South Korea ranked 13th in terms of global competitiveness this year, backed by its leadership in information technology and strength to counter external shocks, a report showed Wednesday.
The country saw its competitiveness rising two notches from last year and by four from 2017, the Finance Ministry said, quoting the report from the World Economic Forum.
Among 141 countries studied by the WEF, Korea ranked tops in macroeconomic stability and dissemination of information and communications technology as measured by subscribers of mobile phones and fixed broadband internet services. The country’s infrastructure and capability for innovation came in at sixth while its health system ranked eighth. Rankings for market size, financial system, and institutions also were relatively high, placing the country at 14th, 18th and 26th, respectively.
In stark contrast to its strength in IT and the macroeconomy, Korea ranked nearly at the bottom in terms of the soundness of its labor market and labor-management relations.
In a category that assessed the level of labor-management cooperation, Korea ranked at No. 130. The cost for layoffs, which reflects the rigidity of the labor market, was also high, placing the country at 116th while facilitation of foreign workforce was measured at No. 100.
Korea also ranked No. 25 in vitality of businesses, three spots lower than last year, and No. 88 in public perception on ownership risks, falling 11 spots from last year.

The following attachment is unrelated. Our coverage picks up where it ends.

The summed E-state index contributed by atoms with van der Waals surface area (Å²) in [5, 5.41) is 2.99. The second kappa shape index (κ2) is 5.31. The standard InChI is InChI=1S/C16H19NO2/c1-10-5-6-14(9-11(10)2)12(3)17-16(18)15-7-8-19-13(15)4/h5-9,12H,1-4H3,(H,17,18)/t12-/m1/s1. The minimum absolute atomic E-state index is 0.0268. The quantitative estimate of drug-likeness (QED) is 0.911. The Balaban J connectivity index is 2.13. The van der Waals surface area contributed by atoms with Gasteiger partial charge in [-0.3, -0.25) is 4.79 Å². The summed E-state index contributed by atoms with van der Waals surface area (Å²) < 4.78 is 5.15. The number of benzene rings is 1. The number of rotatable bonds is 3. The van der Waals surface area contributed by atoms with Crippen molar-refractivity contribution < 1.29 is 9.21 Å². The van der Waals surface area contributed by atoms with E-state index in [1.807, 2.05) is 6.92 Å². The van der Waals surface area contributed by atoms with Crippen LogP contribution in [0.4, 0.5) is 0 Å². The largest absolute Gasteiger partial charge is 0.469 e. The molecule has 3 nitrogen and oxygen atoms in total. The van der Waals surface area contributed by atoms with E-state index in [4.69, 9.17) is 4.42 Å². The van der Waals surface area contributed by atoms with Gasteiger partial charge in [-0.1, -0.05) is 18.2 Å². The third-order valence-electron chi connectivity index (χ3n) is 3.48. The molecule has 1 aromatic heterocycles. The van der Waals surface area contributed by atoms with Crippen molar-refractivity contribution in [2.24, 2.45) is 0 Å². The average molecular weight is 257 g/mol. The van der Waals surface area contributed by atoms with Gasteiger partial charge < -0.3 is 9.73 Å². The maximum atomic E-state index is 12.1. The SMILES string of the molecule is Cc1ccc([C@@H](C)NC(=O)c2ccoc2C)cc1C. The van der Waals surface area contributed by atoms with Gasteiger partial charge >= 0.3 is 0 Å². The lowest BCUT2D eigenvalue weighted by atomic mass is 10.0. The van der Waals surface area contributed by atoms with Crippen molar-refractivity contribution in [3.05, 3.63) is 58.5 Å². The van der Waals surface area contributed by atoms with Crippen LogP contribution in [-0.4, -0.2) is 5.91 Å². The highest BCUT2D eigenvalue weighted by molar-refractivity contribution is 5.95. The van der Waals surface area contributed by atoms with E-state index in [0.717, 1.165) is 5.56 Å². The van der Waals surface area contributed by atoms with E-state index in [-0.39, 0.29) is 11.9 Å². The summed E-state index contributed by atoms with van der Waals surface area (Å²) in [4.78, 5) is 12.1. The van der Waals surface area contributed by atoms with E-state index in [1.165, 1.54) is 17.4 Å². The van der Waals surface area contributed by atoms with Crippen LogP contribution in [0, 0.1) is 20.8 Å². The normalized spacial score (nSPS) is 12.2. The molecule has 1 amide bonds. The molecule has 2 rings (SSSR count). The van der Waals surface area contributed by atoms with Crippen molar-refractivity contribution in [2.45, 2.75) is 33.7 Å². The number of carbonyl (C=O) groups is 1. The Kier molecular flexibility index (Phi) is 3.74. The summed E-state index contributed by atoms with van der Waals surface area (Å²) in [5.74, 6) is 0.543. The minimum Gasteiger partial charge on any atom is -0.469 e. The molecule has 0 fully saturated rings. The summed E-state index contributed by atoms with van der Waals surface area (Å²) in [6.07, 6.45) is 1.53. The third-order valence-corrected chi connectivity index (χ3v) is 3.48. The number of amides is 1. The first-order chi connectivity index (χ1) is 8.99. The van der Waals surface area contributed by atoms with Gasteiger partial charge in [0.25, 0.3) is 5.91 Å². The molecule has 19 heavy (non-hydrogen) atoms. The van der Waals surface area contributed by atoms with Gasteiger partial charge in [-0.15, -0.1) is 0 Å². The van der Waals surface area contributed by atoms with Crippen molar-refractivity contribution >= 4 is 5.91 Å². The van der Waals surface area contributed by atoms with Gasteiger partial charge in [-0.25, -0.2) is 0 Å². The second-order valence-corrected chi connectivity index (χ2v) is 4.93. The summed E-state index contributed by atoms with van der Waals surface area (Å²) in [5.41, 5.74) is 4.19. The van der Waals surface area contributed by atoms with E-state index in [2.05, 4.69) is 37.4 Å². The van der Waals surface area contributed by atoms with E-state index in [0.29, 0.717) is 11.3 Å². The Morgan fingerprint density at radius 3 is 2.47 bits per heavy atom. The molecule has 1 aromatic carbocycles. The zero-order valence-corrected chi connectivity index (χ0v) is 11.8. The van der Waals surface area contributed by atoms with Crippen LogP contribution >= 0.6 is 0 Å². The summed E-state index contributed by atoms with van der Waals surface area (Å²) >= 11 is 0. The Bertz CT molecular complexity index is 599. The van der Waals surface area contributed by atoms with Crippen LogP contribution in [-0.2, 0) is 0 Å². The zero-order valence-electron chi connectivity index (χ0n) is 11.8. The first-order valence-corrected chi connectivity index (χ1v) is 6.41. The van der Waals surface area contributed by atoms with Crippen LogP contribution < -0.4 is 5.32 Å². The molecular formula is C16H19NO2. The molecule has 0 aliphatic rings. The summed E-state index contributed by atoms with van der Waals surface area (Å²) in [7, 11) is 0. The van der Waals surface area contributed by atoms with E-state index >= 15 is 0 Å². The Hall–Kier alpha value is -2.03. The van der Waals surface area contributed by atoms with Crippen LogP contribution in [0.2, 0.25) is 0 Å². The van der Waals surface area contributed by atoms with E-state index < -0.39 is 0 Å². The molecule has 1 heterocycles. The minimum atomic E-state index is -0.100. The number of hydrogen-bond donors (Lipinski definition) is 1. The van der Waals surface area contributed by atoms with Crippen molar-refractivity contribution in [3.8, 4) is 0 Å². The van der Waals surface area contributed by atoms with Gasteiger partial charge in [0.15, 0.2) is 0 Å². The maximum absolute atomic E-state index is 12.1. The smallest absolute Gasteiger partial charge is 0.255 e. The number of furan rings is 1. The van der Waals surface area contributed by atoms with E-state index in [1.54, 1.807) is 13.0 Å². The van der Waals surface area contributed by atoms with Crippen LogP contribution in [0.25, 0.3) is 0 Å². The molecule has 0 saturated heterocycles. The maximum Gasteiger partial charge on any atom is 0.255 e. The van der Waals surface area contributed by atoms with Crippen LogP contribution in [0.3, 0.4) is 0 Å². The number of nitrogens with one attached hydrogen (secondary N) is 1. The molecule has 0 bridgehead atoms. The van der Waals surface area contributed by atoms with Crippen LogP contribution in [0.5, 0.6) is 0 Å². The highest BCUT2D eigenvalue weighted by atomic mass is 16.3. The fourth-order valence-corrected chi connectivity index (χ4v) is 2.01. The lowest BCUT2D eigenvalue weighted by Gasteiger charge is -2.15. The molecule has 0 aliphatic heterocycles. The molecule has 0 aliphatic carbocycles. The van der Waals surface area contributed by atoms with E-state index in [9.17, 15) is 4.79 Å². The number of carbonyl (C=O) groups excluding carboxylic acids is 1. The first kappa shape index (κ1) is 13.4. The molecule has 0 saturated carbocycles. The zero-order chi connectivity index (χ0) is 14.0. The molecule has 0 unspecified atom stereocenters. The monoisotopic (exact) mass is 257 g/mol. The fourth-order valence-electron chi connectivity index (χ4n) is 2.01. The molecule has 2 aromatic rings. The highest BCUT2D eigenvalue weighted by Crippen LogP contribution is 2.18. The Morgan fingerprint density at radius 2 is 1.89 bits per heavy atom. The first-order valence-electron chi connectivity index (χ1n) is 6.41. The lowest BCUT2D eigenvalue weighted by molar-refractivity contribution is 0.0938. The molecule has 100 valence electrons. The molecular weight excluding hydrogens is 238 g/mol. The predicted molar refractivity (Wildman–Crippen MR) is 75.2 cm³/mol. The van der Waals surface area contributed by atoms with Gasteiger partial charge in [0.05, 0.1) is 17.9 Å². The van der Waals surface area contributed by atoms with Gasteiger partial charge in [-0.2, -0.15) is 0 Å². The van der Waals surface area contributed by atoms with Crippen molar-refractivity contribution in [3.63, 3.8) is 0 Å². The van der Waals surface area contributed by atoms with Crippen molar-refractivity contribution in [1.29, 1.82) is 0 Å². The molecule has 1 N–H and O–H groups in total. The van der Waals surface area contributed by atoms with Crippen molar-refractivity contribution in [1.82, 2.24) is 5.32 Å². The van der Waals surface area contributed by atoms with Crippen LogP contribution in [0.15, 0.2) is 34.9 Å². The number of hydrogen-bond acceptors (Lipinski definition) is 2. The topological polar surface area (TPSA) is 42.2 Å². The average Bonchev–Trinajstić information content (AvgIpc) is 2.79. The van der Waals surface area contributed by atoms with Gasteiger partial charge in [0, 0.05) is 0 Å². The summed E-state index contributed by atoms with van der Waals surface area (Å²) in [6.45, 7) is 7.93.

By country, Singapore ranked top in the WEF report, followed by the US, Hong Kong, the Netherlands, Switzerland, Japan and Germany. Sweden, the UK and Denmark were also among the top 10.
Meanwhile, among the 36 members of the Organization for Economic Cooperation and Development, South Korea ranked 10th, and fifth in the East Asia and Pacific region.
Concluding the report, WEF noted that South Korea is a global leader in the ICT sector, but the country needs to improve entrepreneurship and flexibility in the labor market.
In response to the report, the government said it will push for labor market reform and increase injection of public funds to build a platform for innovative technologies.
The Finance Ministry also plans to form a private-public joint committee to devise ways to improve the country’s global competitiveness, it added.
By Cho Chung-un (firstname.lastname@example.org)